Starting Thursday, some provisions of the federal heath care reform package will roll out across the nation.
“September 23 is a milestone day for the countless Illinois families who have long suffered from coverage and claim denials, unjustified rescissions and inadequate health insurance coverage,” Michael T. McRaith, director of the Illinois Department of Insurance, said in a written statement.
The changes include:
- A ban on denying children younger than 19 access to insurance because of pre-existing conditions. Insurers would also be barred from denying coverage for treatment associated with children’s pre-existing conditions.
- A ban on rescinding policies for anything other than intentional fraud or misrepresentation. Insurers can “rescind,” or cancel policies up to two years after purchase because of inaccuracies on applications. According the Illinois Department of Insurance, the practice is abused in this state, which has the most rescissions in the country. The department sites an example of a teenager whose coverage was pulled after failing to disclose the “congenital defect” of needing braces to straighten her teeth. Now, companies cannot take coverage away due to unintentional mistakes on an application.
- Elimination of caps on lifetime benefits. Patients with chronic or costly conditions often ended up paying out of pocket or missing out on medical care after they reached the lifetime cap that insurance companies put on the cost of treatment. The law also calls for annual caps to be phased out by 2014.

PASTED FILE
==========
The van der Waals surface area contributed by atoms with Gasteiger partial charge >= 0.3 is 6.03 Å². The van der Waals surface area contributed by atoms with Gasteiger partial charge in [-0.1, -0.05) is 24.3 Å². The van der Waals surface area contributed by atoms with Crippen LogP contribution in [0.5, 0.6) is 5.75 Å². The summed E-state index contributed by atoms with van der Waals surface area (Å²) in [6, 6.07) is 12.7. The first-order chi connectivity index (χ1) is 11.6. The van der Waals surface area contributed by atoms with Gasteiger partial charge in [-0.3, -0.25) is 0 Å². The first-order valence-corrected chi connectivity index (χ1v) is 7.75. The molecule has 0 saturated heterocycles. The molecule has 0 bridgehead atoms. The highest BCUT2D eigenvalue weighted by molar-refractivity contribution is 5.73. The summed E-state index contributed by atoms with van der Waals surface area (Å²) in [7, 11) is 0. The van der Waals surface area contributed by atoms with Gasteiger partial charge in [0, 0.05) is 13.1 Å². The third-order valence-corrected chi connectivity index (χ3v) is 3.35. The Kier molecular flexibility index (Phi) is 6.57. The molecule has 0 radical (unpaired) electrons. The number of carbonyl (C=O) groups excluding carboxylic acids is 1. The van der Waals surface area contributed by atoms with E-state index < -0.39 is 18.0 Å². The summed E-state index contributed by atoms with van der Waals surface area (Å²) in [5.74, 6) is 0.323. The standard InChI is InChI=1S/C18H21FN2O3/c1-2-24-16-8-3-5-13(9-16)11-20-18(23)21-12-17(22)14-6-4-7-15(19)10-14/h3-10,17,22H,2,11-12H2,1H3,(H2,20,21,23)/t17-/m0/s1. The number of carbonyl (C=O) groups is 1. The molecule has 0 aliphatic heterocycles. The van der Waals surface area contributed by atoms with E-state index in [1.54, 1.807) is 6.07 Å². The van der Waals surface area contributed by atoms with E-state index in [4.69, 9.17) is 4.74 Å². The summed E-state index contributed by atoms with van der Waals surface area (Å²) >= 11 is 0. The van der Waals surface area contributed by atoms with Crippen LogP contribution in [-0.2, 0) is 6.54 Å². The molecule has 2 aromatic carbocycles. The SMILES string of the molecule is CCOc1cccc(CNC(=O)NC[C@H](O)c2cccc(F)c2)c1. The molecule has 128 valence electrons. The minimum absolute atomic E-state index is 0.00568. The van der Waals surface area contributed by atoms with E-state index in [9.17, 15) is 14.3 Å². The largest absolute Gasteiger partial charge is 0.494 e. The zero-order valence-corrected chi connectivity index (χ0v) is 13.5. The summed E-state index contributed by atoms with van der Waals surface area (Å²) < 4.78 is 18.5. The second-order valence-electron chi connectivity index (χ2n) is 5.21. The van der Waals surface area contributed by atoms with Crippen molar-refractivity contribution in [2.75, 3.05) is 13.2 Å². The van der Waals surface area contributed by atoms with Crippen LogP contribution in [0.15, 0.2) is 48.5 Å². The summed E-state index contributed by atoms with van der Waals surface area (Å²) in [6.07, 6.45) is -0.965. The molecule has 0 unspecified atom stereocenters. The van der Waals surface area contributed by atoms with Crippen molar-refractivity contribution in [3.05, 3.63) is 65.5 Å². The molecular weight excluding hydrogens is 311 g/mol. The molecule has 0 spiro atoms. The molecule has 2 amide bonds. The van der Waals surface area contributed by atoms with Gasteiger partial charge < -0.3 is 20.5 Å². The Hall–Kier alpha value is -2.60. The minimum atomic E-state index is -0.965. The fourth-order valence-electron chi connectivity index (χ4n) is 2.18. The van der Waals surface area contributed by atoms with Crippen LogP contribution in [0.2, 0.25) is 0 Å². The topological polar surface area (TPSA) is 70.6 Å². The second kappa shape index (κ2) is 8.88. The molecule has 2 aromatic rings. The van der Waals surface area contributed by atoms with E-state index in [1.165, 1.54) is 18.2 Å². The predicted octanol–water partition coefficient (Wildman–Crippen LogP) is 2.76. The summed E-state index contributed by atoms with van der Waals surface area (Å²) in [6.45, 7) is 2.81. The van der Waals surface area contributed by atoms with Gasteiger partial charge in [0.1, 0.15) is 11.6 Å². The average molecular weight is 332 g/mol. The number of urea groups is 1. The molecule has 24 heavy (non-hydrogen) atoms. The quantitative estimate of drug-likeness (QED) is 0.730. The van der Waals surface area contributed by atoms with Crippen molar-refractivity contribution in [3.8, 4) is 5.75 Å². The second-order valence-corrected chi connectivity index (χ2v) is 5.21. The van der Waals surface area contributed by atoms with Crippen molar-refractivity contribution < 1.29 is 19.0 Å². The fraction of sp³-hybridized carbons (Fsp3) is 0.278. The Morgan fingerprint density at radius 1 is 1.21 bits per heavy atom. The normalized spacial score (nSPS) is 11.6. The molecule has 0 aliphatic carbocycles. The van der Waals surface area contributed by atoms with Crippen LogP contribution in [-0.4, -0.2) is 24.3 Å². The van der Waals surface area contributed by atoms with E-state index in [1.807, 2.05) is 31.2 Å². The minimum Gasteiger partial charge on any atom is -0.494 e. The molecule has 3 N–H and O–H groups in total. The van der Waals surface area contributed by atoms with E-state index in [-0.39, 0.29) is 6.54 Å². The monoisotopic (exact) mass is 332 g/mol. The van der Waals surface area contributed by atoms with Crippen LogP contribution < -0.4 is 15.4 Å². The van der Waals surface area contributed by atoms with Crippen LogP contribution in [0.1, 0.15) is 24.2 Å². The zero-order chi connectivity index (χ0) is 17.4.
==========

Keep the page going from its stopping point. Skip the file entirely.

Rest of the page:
- Free preventative care. Insurers will have to pay for a set list of preventative measures, such as immunizations and screening, without charging patients a co-pay.
- Claim denial reviews. Insurers must provide an appeals process for denied claims and allow for an external independent review for denied claims. Those requirements went into effect under a state law July 1, but “self-insured” plans often offered by unions and large employers were exempted . “Self-insured” plans are included in the federal law.
- Women’s health access. Insurance plans with obstetrical or gynecological coverage must allow women to visit any OB-GYN within the plan’s network of doctors without requiring approval or referrals.
Over the weekend, U.S. Sen. Richard Durbin highlighted some of the new changes to the law, including a provision that allows children to stay on their parents’ health insurance up to age 26. An Illinois law that went into effect in June 2009 allows unmarried dependents to remain on their parents plan until they turn 26. The new federal law will allow married residents under 26 to remain on their parents’ insurance as well. Under the state law, Illinois veterans qualify up to age 30.
A representative of the Illinois Insurance Association was unavailable for comment until tomorrow afternoon. Check back tomorrow for more on how the changes are expected to affect the insurance industry.